RUSA pushes for greater crime awareness, prevention
Labor board to advocate for student employee rights also on table
The Rutgers University Student Assembly is taking action to revamp the University crime reporting and prevention system, while also trying to advocate for student employees in two separate bills that are currently under review.
The RUSA bill, termed the Campus Crime Prevention Awareness Bill, will start a campaign for collaboration between various student organizations and the Rutgers University Police Department to inform students of all the resources available to prevent crime, said Marilia Wyatt, a RUSA member.
“RUSA [hopes] to maintain a safe and non-hostile environment for the Rutgers community and promote a positive change,” Wyatt said.
She said she proposed the initiative after finding out through RUSA-conducted interviews that many students were unaware of any crime prevention resources other than emailed crime alerts.
Every time there is a crime committed on campus, each student will receive an email regarding the crime, where it took place, and any information that is readily available to the University student body, she said.
Many of the students RUSA spoke to said they found the alerts to be alarming instead of helpful, she said.
Megan Mastrobattista, a School of Arts and Sciences junior, said she often ignores the emailed alerts.
“Crime alerts are nice to know, but we get so many that it becomes more of a nuisance,” she said.
Wyatt said though statistics from 2009-2011 show decreasing numbers of violent crime, there are still too many crimes which could be prevented.
According to the “Public Safety: Safety Matters” handbook, a 66-page manual published online by RUPD, there were three reported cases of rape by acquaintance in 2011, down from 11 in 2009.
Wyatt said RUSA hopes to condense the manual, which includes guidelines and suggestions for safety, as well as statistics on crime, into a short booklet that is easy for students to read.
Wyatt said she also hopes to include campus safety and crime prevention at every semester’s orientation program and develop a Facebook page to inform students.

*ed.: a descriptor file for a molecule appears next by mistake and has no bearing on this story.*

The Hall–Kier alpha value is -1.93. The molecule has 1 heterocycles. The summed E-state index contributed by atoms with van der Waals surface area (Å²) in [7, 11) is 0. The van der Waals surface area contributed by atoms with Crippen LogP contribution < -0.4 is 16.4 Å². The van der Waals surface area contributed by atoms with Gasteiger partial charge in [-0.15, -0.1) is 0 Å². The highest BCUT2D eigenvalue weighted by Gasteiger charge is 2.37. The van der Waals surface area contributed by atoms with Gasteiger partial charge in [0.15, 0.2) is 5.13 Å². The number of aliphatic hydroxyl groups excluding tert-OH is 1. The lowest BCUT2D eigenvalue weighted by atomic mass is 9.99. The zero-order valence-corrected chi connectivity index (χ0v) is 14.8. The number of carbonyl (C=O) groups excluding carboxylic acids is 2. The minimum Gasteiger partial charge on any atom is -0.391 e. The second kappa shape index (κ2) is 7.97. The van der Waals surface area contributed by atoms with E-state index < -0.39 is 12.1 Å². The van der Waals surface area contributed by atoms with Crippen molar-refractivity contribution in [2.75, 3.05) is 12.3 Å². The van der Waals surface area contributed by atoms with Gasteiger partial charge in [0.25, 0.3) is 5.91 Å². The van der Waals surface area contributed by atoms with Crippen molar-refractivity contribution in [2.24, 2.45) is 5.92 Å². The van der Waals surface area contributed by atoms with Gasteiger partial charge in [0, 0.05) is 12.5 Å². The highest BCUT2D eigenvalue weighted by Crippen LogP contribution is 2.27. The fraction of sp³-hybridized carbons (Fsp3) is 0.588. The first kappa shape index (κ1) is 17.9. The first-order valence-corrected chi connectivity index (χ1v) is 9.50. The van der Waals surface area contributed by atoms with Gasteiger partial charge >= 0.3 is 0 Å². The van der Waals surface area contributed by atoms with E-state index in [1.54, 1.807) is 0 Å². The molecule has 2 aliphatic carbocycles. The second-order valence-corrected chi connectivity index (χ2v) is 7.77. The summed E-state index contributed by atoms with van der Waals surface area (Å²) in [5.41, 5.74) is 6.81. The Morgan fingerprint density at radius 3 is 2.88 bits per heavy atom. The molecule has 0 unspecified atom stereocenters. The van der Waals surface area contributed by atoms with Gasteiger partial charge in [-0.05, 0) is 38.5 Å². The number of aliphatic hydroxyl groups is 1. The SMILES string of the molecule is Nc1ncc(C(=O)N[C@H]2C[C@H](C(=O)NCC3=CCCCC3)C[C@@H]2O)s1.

RUSA also recently tried and failed to create a labor board to monitor student workers, along with faculty and staff unions, said Nat Sowinski, a RUSA member, creator of the original bill.
Sowinski, a School of Arts and Sciences senior, said she proposed the bill last Thursday at a RUSA general body meeting after receiving a number of complaints from students claiming mistreatment in their work environment.
Sowinski said the bill was turned down because certain members expressed concern with the logistics of enacting the plan. The issue will be brought up in later meetings, she said.
John Connelly, president of RUSA, said the bill focuses on students who are employed by the University and would give RUSA the ability to make sure student workers are being treated fairly.
Sowinski said since students are not part of a union, RUSA has to stand up for them.
Jackie McGuckin, a lifeguard for Rutgers College Recreational Services, said her experience working at the University for the past year has been frustrating.
“[It is difficult] working early shifts when the buses hardly run. I can’t drive there for the fear of getting ticketed,” she said. “My name has been mysteriously taken off payroll twice, and I did not get paid when I should have.”
This bill proposes forming permanent relationships between RUSA and the two largest unions on campus, the Association of Federal State County and Municipal Employees and the Union of Rutgers Administrators, Sowinski said.
“[The collaboration will be] a concrete way to find out how workers are treated and how RUSA can help those who aren’t being treated fairly and form an institution where the issues of student [workers] can be addressed,” she said.
Sowinski said if the bill passes, RUSA hopes to conduct surveys of students in order to find out what issues students need addressed.
The bill will be presented again on Thursday, Feb. 7, where RUSA will partake in a re-vote, after speaking directly with the unions, Connelly said.